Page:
Prague Symphony Orchestra

05-17 February 2025

Conductors: Tomáš Brauner and Petr Altrichter (Birmingham concert only)
Soloists: Gabriela Montero, (piano), Alexander Sitkovetsky (violin)


Founded in 1934, the Prague Symphony Orchestra (FOK) is a leading Czech ensemble with an impressive tradition and international reputation, which enriches the concert life of the Czech metropolis and represents Prague and Czech culture abroad at the highest level. As the official orchestra of the City of Prague, it is based and performs in the attractive space of the Smetana Hall of the Municipal House. The abbreviation FOK stands for Film – Opera – Koncert which was the orchestra’s original focus.

Tomáš Brauner has been Chief Conductor of the Prague Symphony Orchestra since the 2020/2021 season. Prior to him, Rudolf Pekárek, Václav Smetáček, Jiří Bělohlávek, Petr Altrichter, Gaetano Delogu, Serge Baudo, Jiří Kout, and Pietari Inkinen held this post. Tomáš Netopil has been designated Chief Conductor from the 2025/2026 season. Rita Chepurchenko and Roman Patočka are the orchestra’s first violinists.

The orchestra has maintained its artistic reputation and respect throughout its existence by working with internationally renowned conductors (Václav Talich, Rafael Kubelík, Karel Ančerl, Sir Georg Solti, Seiji Ozawa, Walter Süsskind, Zubin Mehta, Kurt Masur, Carlos Kleiber, Sir Charles Mackerras, Charles Dutoit, Gennady Rozhdestvensky, Leonard Slatkin, Michel Plasson, Neeme Järvi, Krzysztof Penderecki, Christoph Eschenbach, Eliahu Inbal, Yan Pascal Tortelier, Paavo Järvi, Richard Hickox, Andrey Boreyko, Helmuth Rilling, Jac van Steen and others); instrumental soloists (David Oistrach, Isaac Stern, Josef Suk, Rudolf Firkušný, Sviatoslav Richter, Claudio Arrau, Ivan Moravec, Garrick Ohlsson, Maurice André, Mstislav Rostropovich, Mischa Maisky, Martha Argerich, Heinrich Schiff, Anne-Sophie Mutter, Sergei Nakariakov, Elisabeth Leonskaja, Vadim Repin, Pinchas Zukerman, Felix Klieser, Lukáš Vondráček, Maxim Vengerov and others) and singers (Kim Borg, Katia Ricciarelli, Gabriela Beňačková, José Cura, Anne Sofie von Otter, Peter Dvorský, Edita Gruberová, Thomas Hampson, Ruggero Raimondi, Philip Langridge, Renée Fleming, Bernarda Fink, Linda Watson, Eva Urbanová, Simon O’Neill, and others).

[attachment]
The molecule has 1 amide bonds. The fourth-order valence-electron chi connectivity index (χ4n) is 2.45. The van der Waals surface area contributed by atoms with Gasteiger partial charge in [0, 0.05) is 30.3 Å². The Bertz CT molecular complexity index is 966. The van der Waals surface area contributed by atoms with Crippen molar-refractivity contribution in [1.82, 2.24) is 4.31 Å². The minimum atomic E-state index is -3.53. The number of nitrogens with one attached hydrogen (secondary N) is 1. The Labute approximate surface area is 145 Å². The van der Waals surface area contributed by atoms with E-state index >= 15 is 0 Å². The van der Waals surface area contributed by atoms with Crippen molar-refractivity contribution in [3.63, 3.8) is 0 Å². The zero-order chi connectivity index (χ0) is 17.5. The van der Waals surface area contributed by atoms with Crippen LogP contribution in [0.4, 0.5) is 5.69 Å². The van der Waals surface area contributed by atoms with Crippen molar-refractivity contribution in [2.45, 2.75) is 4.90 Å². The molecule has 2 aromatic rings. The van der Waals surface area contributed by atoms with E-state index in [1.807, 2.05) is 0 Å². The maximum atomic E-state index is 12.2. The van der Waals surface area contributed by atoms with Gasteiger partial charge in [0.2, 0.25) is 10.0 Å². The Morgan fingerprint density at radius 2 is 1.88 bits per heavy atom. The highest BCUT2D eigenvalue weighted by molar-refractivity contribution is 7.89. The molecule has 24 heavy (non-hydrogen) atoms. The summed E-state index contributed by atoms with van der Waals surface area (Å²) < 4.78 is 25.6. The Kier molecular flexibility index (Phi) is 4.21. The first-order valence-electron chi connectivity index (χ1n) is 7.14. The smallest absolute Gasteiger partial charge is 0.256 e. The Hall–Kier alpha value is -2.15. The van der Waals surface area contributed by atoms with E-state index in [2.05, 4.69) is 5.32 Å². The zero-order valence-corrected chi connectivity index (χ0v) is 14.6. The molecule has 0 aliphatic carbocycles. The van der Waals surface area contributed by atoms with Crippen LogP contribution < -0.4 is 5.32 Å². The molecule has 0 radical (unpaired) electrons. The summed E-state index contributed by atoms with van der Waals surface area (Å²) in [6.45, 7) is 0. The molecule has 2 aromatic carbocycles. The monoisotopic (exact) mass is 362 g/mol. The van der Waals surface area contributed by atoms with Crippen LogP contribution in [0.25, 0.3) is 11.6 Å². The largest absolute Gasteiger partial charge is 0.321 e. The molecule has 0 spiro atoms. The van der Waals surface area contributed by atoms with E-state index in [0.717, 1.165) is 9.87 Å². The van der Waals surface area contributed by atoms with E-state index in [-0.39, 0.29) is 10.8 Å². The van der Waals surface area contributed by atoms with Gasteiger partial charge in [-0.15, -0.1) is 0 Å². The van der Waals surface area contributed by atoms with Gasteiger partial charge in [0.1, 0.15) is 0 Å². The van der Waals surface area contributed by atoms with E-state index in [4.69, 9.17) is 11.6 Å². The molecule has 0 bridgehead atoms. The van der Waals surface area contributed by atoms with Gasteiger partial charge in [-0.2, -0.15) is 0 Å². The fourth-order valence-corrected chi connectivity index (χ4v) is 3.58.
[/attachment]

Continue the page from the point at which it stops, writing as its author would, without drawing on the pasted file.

Each season the Prague Symphony Orchestra plays over fifty orchestral concerts in Prague. Before the season opens, the orchestra meets its audience at a traditional free open-air concert in the Wallenstein Garden.

The Prague Symphony Orchestra has performed in most European countries, as well as repeatedly in the United States, and has also visited South America, Puerto Rico, Taiwan, Turkey, Israel, Oman, China and other countries. In August 2022, it made its debut at the Elbe Philharmonic in Hamburg. In 2023 the orchestra performed in Austria, Germany, and Hungary. Traditional tour destinations include Japan and South Korea, where the orchestra will again visit in January 2024.

The orchestra’s long tradition is documented by an extensive catalogue of gramophone, radio and television recordings, and the most interesting archival recordings have been made available online. The orchestra recorded music for most Czech films of the 1930s. Under the baton of the chief conductor Tomáš Brauner, the Prague Symphony Orchestra has recently recorded Dvořák’s Slavonic Dances, works by Karel Husa, including the legendary Music for Prague 1968, and piano concertos by Sergei Rachmaninov with Lukáš Vondráček.

The FOK brand is also associated with the organisation of chamber concerts. Prague audiences have become very fond of the Chamber Music and Early Music series at the Church of St. Simon and St. Jude. The FOK also traditionally organises a series of piano recitals in the Dvořák Hall of the Rudolfinum, the chamber concerts Pictures and Music at the Agnes Monastery, and music and literary programmes in the Word and Music series at the Viola Theatre.

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Tomáš Brauner, conductor